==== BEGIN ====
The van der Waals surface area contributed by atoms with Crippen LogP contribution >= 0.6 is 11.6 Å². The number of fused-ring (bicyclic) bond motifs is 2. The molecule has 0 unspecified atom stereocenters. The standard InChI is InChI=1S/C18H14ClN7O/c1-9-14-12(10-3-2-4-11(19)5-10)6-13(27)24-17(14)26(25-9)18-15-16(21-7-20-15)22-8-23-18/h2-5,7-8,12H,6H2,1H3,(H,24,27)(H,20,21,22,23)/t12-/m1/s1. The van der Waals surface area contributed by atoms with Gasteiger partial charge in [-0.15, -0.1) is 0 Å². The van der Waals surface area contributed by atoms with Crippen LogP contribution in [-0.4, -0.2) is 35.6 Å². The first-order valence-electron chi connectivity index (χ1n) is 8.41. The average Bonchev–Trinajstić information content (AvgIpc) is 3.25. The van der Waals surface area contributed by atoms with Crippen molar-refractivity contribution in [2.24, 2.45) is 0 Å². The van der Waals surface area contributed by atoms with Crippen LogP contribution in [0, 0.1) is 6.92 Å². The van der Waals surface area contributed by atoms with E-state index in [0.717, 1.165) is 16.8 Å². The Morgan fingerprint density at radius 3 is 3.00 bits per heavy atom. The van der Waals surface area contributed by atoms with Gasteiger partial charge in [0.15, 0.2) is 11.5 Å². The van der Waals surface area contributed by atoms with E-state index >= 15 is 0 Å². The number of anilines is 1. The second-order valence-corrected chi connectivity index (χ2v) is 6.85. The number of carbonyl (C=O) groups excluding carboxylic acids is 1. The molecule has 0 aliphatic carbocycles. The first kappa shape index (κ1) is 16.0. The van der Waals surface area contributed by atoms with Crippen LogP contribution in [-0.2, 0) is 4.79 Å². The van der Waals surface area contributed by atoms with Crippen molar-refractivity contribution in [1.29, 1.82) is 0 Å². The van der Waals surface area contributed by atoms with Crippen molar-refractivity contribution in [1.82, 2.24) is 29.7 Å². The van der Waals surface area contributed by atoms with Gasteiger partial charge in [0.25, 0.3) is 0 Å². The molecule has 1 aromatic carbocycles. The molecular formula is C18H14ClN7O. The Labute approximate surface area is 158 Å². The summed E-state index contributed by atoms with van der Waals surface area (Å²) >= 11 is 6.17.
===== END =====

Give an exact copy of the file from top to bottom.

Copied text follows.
The van der Waals surface area contributed by atoms with Crippen LogP contribution >= 0.6 is 11.6 Å². The number of fused-ring (bicyclic) bond motifs is 2. The molecule has 0 unspecified atom stereocenters. The standard InChI is InChI=1S/C18H14ClN7O/c1-9-14-12(10-3-2-4-11(19)5-10)6-13(27)24-17(14)26(25-9)18-15-16(21-7-20-15)22-8-23-18/h2-5,7-8,12H,6H2,1H3,(H,24,27)(H,20,21,22,23)/t12-/m1/s1. The van der Waals surface area contributed by atoms with Gasteiger partial charge in [-0.15, -0.1) is 0 Å². The van der Waals surface area contributed by atoms with Crippen LogP contribution in [-0.4, -0.2) is 35.6 Å². The first-order valence-electron chi connectivity index (χ1n) is 8.41. The average Bonchev–Trinajstić information content (AvgIpc) is 3.25. The van der Waals surface area contributed by atoms with Crippen molar-refractivity contribution in [2.24, 2.45) is 0 Å². The van der Waals surface area contributed by atoms with Crippen LogP contribution in [0, 0.1) is 6.92 Å². The van der Waals surface area contributed by atoms with E-state index in [0.717, 1.165) is 16.8 Å². The Morgan fingerprint density at radius 3 is 3.00 bits per heavy atom. The van der Waals surface area contributed by atoms with Gasteiger partial charge in [0.15, 0.2) is 11.5 Å². The van der Waals surface area contributed by atoms with E-state index >= 15 is 0 Å². The number of anilines is 1. The second-order valence-corrected chi connectivity index (χ2v) is 6.85. The number of carbonyl (C=O) groups excluding carboxylic acids is 1. The molecule has 0 aliphatic carbocycles. The first kappa shape index (κ1) is 16.0. The van der Waals surface area contributed by atoms with Crippen LogP contribution in [-0.2, 0) is 4.79 Å². The van der Waals surface area contributed by atoms with Crippen molar-refractivity contribution in [1.29, 1.82) is 0 Å². The van der Waals surface area contributed by atoms with Crippen molar-refractivity contribution in [1.82, 2.24) is 29.7 Å². The van der Waals surface area contributed by atoms with Gasteiger partial charge in [0.25, 0.3) is 0 Å². The molecule has 1 aromatic carbocycles. The molecular formula is C18H14ClN7O. The Labute approximate surface area is 158 Å². The summed E-state index contributed by atoms with van der Waals surface area (Å²) >= 11 is 6.17.